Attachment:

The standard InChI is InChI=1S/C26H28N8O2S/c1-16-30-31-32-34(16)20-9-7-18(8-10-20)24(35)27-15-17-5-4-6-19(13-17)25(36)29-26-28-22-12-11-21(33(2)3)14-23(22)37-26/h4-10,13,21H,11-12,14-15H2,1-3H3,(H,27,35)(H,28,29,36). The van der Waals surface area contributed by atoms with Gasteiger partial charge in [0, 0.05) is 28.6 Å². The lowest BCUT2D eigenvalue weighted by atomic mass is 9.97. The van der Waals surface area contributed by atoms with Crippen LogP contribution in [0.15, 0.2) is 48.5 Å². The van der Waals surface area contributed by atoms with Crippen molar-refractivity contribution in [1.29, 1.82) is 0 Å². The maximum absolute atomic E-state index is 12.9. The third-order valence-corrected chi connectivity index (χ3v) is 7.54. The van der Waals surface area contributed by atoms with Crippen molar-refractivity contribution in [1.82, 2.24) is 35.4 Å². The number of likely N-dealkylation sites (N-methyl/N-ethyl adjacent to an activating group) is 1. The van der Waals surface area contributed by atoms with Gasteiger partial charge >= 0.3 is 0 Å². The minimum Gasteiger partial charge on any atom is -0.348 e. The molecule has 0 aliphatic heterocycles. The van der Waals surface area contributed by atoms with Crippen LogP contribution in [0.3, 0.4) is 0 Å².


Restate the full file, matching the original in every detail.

The standard InChI is InChI=1S/C26H28N8O2S/c1-16-30-31-32-34(16)20-9-7-18(8-10-20)24(35)27-15-17-5-4-6-19(13-17)25(36)29-26-28-22-12-11-21(33(2)3)14-23(22)37-26/h4-10,13,21H,11-12,14-15H2,1-3H3,(H,27,35)(H,28,29,36). The van der Waals surface area contributed by atoms with Gasteiger partial charge in [0, 0.05) is 28.6 Å². The lowest BCUT2D eigenvalue weighted by atomic mass is 9.97. The van der Waals surface area contributed by atoms with Crippen LogP contribution in [0.15, 0.2) is 48.5 Å². The van der Waals surface area contributed by atoms with Crippen molar-refractivity contribution in [1.29, 1.82) is 0 Å². The maximum absolute atomic E-state index is 12.9. The third-order valence-corrected chi connectivity index (χ3v) is 7.54. The van der Waals surface area contributed by atoms with Crippen molar-refractivity contribution in [1.82, 2.24) is 35.4 Å². The number of likely N-dealkylation sites (N-methyl/N-ethyl adjacent to an activating group) is 1. The van der Waals surface area contributed by atoms with Gasteiger partial charge >= 0.3 is 0 Å². The minimum Gasteiger partial charge on any atom is -0.348 e. The molecule has 0 aliphatic heterocycles. The van der Waals surface area contributed by atoms with Crippen LogP contribution in [0.3, 0.4) is 0 Å².